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by Jiří {x2} Činčura

How many curved monitors you need to create a full circle?

18 May 2018 2 mins Geometry, Mathematics, Monitor

I was listening to DotNetRocks podcast episode yesterday and while the talk went bit off-topic (which is fine for me), one interesting question popped up. How many curved monitors you’d need to make a full circle? And I immediately thought: “That should be easy to calculate, no?".

Sadly, I forgot what monitor exactly the guys were talking about (and I’d too bored to listen again), so I took #1 curved monitor bigger than 30 inches on and, which was Samsung C49HG90 and Fujitsu B34-9 UE at the time of writing. The Samsung has radius of R1800, while the Fujitsu has R1900. But the radius is not enough. Some kind of width or angle is needed as well. The width is easiest to find. I suppose (I don’t have curved monitors to check this) it’s the “straight width”, not taking into account the curvature. Samsung has 1203 mm and Fujitsu 816 mm. With that I can compute the length of the arc and then divide with it the circumference.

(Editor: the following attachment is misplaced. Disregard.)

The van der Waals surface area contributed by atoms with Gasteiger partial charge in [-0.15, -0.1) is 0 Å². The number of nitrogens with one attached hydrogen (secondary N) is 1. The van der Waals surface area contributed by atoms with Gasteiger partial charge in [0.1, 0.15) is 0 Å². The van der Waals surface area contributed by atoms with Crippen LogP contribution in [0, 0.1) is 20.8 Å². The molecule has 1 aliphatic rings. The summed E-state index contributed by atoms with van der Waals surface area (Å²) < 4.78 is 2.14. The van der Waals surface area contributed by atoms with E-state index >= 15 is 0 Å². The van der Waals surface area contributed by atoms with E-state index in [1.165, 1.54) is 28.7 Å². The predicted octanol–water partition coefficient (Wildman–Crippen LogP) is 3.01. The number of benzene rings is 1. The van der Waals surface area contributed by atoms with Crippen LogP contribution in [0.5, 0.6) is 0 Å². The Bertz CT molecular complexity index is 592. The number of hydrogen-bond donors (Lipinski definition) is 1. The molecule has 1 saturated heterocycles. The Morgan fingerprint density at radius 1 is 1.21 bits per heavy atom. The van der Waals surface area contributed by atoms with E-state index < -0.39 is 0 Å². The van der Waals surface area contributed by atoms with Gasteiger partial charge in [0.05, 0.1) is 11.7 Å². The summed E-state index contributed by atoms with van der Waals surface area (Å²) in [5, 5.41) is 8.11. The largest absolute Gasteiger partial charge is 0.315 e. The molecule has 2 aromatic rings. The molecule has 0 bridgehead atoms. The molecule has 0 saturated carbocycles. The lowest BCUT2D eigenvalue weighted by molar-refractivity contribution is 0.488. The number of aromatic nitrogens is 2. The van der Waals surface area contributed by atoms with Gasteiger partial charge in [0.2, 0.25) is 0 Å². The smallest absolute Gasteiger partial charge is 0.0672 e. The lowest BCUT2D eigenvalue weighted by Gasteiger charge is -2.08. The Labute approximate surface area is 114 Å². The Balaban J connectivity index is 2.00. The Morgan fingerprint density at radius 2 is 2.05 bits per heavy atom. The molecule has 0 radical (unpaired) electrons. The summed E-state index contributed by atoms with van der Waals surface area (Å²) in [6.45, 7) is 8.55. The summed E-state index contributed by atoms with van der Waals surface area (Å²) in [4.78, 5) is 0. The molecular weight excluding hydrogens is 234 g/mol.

The R1800 has a circumference of 11309,7 mm. The R1900 has circumference of 11938,1 mm. Now I need to find the length of the arc. The circular segment page on Wikipedia conveniently has all I need. For Samsung the length is 1226,6 mm and for Fujitsu 822,4 mm.

Thus for Samsung you’d need 9-10 monitors and for Fujitsu 14-15 monitors to get full circle. If you’re gonna do it, don’t forget to order a “few” graphic cards. 😎

Profile Picture Jiří Činčura is .NET, C# and Firebird expert. He focuses on data and business layers, language constructs, parallelism, databases and performance. For almost two decades he contributes to open-source, i.e. FirebirdClient. He works as a senior software engineer for Microsoft. Frequent speaker and blogger at